NHS chief executive Sir Alan Langlands has been forced into a grudging and embarrassing admission of NHS Executive failures in handling the Read computer codes.

In a 'good practice' circular issued last week to health authority and trust chief executives, Sir Alan outlines what he calls the 'lessons' of the public accounts committee's damning report on the NHS Executive's handling of the issue.

But despite a call from MPs for a moratorium on developing the codes further, the document says version three will get the go-ahead 'subject to an independent review currently under way'.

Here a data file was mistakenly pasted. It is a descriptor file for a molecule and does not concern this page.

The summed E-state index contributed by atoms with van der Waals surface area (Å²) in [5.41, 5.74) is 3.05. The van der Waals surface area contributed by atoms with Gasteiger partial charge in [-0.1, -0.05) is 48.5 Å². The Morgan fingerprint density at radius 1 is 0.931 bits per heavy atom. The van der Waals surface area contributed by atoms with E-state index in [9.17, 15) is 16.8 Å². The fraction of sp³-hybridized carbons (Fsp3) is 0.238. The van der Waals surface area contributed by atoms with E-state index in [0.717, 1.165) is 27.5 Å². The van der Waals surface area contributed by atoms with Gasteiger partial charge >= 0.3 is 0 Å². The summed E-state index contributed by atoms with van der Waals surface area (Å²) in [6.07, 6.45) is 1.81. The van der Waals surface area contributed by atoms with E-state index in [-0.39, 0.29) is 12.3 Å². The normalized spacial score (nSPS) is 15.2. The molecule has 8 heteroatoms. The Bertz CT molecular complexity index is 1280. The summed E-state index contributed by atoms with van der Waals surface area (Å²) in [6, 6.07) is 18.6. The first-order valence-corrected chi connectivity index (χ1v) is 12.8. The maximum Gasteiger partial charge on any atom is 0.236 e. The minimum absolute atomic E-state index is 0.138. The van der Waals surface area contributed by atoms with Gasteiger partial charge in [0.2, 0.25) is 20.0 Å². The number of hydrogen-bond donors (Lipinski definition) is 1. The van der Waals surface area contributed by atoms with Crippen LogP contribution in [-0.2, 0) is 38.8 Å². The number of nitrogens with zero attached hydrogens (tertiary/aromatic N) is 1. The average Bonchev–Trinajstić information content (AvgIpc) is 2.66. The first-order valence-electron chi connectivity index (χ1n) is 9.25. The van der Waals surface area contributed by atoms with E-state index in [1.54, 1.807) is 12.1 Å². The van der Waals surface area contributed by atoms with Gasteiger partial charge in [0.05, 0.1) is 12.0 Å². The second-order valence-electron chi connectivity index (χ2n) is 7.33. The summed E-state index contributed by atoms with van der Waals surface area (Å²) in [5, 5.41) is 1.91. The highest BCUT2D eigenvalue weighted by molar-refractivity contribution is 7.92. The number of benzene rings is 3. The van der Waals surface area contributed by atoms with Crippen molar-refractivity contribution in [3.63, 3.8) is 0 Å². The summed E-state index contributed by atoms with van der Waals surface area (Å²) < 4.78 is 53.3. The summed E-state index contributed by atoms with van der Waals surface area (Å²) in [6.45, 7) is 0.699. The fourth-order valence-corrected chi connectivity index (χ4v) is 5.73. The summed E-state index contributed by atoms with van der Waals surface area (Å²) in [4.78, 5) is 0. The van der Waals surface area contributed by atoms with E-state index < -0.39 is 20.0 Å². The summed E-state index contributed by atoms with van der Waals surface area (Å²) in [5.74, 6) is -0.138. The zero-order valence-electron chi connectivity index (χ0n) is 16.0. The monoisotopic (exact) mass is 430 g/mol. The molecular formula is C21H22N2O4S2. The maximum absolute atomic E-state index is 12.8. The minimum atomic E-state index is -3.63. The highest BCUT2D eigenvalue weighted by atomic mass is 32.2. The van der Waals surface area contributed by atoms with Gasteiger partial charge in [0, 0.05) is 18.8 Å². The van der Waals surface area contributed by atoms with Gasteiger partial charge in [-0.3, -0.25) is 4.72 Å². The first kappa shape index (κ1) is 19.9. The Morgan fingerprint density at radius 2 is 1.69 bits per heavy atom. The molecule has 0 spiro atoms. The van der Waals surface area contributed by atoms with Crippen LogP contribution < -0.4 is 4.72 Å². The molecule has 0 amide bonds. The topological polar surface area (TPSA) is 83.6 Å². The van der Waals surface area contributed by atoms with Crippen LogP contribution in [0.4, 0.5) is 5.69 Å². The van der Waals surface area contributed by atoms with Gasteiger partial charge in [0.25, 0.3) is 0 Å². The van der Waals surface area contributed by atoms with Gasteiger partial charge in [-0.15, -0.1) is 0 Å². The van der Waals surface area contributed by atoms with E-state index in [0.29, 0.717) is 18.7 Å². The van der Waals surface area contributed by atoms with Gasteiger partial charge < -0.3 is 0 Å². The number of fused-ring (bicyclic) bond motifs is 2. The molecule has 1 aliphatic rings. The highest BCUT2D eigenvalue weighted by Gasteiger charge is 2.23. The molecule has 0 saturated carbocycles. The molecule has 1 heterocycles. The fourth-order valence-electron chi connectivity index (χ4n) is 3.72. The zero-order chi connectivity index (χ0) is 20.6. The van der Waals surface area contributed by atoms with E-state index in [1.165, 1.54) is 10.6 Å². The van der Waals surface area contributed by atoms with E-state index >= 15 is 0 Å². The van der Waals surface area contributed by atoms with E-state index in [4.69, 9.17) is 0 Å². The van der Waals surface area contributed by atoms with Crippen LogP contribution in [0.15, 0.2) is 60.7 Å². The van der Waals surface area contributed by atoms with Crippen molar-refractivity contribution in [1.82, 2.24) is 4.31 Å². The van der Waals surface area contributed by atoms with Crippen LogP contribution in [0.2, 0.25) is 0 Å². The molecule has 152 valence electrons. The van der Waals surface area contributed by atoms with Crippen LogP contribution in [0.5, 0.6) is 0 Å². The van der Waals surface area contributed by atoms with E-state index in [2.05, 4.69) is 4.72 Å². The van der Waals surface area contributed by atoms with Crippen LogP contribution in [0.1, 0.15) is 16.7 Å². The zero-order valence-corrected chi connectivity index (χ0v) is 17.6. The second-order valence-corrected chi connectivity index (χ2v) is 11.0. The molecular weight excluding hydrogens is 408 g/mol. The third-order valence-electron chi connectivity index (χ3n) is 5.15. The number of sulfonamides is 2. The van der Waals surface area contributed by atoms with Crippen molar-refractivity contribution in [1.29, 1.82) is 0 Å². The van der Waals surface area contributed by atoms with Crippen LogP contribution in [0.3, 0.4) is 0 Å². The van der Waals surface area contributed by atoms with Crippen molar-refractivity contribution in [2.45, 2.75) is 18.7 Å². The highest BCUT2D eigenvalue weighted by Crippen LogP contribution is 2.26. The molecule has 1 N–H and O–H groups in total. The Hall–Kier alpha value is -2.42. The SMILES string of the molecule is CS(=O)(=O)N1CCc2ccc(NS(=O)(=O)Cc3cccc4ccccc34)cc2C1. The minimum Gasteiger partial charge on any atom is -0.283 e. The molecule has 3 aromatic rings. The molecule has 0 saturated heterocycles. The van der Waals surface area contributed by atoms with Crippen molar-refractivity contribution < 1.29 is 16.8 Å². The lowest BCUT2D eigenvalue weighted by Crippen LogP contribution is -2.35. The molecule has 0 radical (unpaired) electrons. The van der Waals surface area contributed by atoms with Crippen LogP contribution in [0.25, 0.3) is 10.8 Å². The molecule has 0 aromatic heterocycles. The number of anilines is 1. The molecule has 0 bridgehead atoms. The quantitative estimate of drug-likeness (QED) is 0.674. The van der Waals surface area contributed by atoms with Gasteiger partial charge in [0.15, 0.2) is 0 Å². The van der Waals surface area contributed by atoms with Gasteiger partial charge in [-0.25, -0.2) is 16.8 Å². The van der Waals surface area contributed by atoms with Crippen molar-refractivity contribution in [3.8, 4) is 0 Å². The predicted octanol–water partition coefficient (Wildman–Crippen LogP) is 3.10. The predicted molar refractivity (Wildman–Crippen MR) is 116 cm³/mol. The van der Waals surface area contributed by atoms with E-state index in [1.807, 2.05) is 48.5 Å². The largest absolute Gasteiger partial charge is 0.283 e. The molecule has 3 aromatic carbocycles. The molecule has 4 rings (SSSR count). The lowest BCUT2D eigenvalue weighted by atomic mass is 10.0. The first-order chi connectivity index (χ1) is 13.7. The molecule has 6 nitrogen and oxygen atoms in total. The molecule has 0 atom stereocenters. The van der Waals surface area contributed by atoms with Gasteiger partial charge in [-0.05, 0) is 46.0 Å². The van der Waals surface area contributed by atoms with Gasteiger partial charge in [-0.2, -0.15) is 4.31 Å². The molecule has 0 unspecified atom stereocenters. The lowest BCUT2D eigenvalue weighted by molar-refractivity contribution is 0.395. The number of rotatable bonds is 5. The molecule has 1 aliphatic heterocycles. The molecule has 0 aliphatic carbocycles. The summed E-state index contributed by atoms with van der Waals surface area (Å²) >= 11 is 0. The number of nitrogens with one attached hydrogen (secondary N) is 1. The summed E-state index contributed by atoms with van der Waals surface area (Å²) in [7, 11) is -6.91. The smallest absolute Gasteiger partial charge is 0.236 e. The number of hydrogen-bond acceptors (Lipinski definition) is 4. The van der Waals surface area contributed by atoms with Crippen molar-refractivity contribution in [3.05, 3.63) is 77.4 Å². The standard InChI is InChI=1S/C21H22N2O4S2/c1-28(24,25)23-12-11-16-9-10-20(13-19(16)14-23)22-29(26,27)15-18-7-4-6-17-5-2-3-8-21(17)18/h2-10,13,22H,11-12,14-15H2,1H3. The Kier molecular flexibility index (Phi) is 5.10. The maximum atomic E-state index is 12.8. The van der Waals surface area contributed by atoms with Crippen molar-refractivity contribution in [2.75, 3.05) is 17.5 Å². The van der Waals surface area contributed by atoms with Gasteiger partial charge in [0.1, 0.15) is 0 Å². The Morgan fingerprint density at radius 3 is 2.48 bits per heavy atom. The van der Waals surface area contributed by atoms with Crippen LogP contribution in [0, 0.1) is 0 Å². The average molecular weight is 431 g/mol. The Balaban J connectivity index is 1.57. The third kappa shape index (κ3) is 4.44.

The circular says: 'It is important to note that the auditors criticised lax management on the part of the NHS Executive in the past, not the quality of the clinical terms version three product itself.'

It adds that, even though Sir Alan had agreed to circulate the MPs' findings, 'these weaknesses are clearly not typical of the NHS at large'.

The circular tells trusts and HAs to ensure that conflicts of interest do not affect 'or appear to affect' decisions and not to put staff in charge of budgets 'that might favour their own interests'.

Mr Langlands concludes by 'confirming' that a 'clear management and accountability framework' was put in place at the NHS Centre for Coding and Classification and auditors have 'endorsed the new procedures'.

The circular also deals with other issues, including self-employed staff, financial control and delegated authority.